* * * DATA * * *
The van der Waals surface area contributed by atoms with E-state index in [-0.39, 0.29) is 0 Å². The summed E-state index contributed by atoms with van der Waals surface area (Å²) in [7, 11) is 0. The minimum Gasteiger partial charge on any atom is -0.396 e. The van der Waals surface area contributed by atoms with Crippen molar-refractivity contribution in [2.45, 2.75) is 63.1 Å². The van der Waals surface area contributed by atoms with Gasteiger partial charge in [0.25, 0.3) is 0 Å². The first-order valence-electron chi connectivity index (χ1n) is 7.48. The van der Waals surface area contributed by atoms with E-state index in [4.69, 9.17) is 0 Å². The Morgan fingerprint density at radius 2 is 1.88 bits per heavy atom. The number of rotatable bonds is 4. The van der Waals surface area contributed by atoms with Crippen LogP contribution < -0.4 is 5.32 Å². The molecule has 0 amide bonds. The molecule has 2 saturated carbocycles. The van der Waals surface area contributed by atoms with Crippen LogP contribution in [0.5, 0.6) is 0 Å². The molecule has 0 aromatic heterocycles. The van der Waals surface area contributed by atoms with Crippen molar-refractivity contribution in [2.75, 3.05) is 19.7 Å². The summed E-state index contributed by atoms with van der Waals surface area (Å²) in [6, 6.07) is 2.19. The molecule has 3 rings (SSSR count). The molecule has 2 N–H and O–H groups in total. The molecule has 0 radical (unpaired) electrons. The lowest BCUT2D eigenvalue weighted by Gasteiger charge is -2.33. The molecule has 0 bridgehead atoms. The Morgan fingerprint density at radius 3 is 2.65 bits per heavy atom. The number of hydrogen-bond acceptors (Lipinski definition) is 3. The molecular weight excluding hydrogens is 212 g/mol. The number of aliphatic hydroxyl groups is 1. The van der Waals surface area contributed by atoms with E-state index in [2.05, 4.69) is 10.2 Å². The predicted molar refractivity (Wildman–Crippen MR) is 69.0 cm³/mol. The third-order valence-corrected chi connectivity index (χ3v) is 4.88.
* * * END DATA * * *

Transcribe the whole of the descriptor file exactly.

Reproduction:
The van der Waals surface area contributed by atoms with E-state index in [-0.39, 0.29) is 0 Å². The summed E-state index contributed by atoms with van der Waals surface area (Å²) in [7, 11) is 0. The minimum Gasteiger partial charge on any atom is -0.396 e. The van der Waals surface area contributed by atoms with Crippen molar-refractivity contribution in [2.45, 2.75) is 63.1 Å². The van der Waals surface area contributed by atoms with Gasteiger partial charge in [0.25, 0.3) is 0 Å². The first-order valence-electron chi connectivity index (χ1n) is 7.48. The van der Waals surface area contributed by atoms with E-state index in [4.69, 9.17) is 0 Å². The Morgan fingerprint density at radius 2 is 1.88 bits per heavy atom. The number of rotatable bonds is 4. The van der Waals surface area contributed by atoms with Crippen LogP contribution < -0.4 is 5.32 Å². The molecule has 0 amide bonds. The molecule has 2 saturated carbocycles. The van der Waals surface area contributed by atoms with Crippen LogP contribution in [0.5, 0.6) is 0 Å². The molecule has 0 aromatic heterocycles. The van der Waals surface area contributed by atoms with Crippen molar-refractivity contribution in [2.75, 3.05) is 19.7 Å². The summed E-state index contributed by atoms with van der Waals surface area (Å²) in [6, 6.07) is 2.19. The molecule has 3 rings (SSSR count). The molecule has 2 N–H and O–H groups in total. The molecule has 0 radical (unpaired) electrons. The lowest BCUT2D eigenvalue weighted by Gasteiger charge is -2.33. The molecule has 0 bridgehead atoms. The Morgan fingerprint density at radius 3 is 2.65 bits per heavy atom. The number of hydrogen-bond acceptors (Lipinski definition) is 3. The molecular weight excluding hydrogens is 212 g/mol. The number of aliphatic hydroxyl groups is 1. The van der Waals surface area contributed by atoms with E-state index in [2.05, 4.69) is 10.2 Å². The predicted molar refractivity (Wildman–Crippen MR) is 69.0 cm³/mol. The third-order valence-corrected chi connectivity index (χ3v) is 4.88.